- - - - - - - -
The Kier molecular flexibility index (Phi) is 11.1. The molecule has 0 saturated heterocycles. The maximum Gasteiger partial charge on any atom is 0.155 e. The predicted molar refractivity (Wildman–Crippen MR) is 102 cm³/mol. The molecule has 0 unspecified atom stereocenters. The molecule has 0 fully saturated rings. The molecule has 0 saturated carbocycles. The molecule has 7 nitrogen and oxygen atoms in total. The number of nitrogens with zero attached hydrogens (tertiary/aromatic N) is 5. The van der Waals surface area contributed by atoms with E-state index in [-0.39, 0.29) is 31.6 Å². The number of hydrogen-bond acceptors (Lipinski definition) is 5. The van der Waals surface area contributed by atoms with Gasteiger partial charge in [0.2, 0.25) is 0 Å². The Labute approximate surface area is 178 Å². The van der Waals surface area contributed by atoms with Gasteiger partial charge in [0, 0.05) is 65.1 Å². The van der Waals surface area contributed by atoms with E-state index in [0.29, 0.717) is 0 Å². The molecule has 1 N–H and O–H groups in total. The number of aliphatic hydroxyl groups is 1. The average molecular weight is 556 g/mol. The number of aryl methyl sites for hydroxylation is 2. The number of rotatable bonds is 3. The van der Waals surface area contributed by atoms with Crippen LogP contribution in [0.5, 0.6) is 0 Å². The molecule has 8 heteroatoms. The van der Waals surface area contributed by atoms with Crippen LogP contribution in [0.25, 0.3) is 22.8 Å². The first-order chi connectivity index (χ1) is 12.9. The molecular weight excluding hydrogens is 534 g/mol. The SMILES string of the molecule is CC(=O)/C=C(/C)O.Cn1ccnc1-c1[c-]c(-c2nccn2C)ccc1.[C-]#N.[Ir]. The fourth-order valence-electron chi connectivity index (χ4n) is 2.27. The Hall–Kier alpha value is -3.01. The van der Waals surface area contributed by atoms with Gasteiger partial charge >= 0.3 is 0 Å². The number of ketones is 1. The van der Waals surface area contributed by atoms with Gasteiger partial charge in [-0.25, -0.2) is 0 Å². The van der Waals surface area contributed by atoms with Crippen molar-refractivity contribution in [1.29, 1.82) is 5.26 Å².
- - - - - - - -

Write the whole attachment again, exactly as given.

The Kier molecular flexibility index (Phi) is 11.1. The molecule has 0 saturated heterocycles. The maximum Gasteiger partial charge on any atom is 0.155 e. The predicted molar refractivity (Wildman–Crippen MR) is 102 cm³/mol. The molecule has 0 unspecified atom stereocenters. The molecule has 0 fully saturated rings. The molecule has 0 saturated carbocycles. The molecule has 7 nitrogen and oxygen atoms in total. The number of nitrogens with zero attached hydrogens (tertiary/aromatic N) is 5. The van der Waals surface area contributed by atoms with E-state index in [-0.39, 0.29) is 31.6 Å². The number of hydrogen-bond acceptors (Lipinski definition) is 5. The van der Waals surface area contributed by atoms with Gasteiger partial charge in [0.2, 0.25) is 0 Å². The Labute approximate surface area is 178 Å². The van der Waals surface area contributed by atoms with Gasteiger partial charge in [0, 0.05) is 65.1 Å². The van der Waals surface area contributed by atoms with E-state index in [0.29, 0.717) is 0 Å². The molecule has 1 N–H and O–H groups in total. The number of aliphatic hydroxyl groups is 1. The average molecular weight is 556 g/mol. The number of aryl methyl sites for hydroxylation is 2. The number of rotatable bonds is 3. The van der Waals surface area contributed by atoms with Crippen LogP contribution in [0.5, 0.6) is 0 Å². The molecule has 8 heteroatoms. The van der Waals surface area contributed by atoms with Crippen LogP contribution in [0.25, 0.3) is 22.8 Å². The first-order chi connectivity index (χ1) is 12.9. The molecular weight excluding hydrogens is 534 g/mol. The SMILES string of the molecule is CC(=O)/C=C(/C)O.Cn1ccnc1-c1[c-]c(-c2nccn2C)ccc1.[C-]#N.[Ir]. The fourth-order valence-electron chi connectivity index (χ4n) is 2.27. The Hall–Kier alpha value is -3.01. The van der Waals surface area contributed by atoms with Gasteiger partial charge >= 0.3 is 0 Å². The number of ketones is 1. The van der Waals surface area contributed by atoms with Gasteiger partial charge in [-0.25, -0.2) is 0 Å². The van der Waals surface area contributed by atoms with Crippen molar-refractivity contribution in [1.29, 1.82) is 5.26 Å².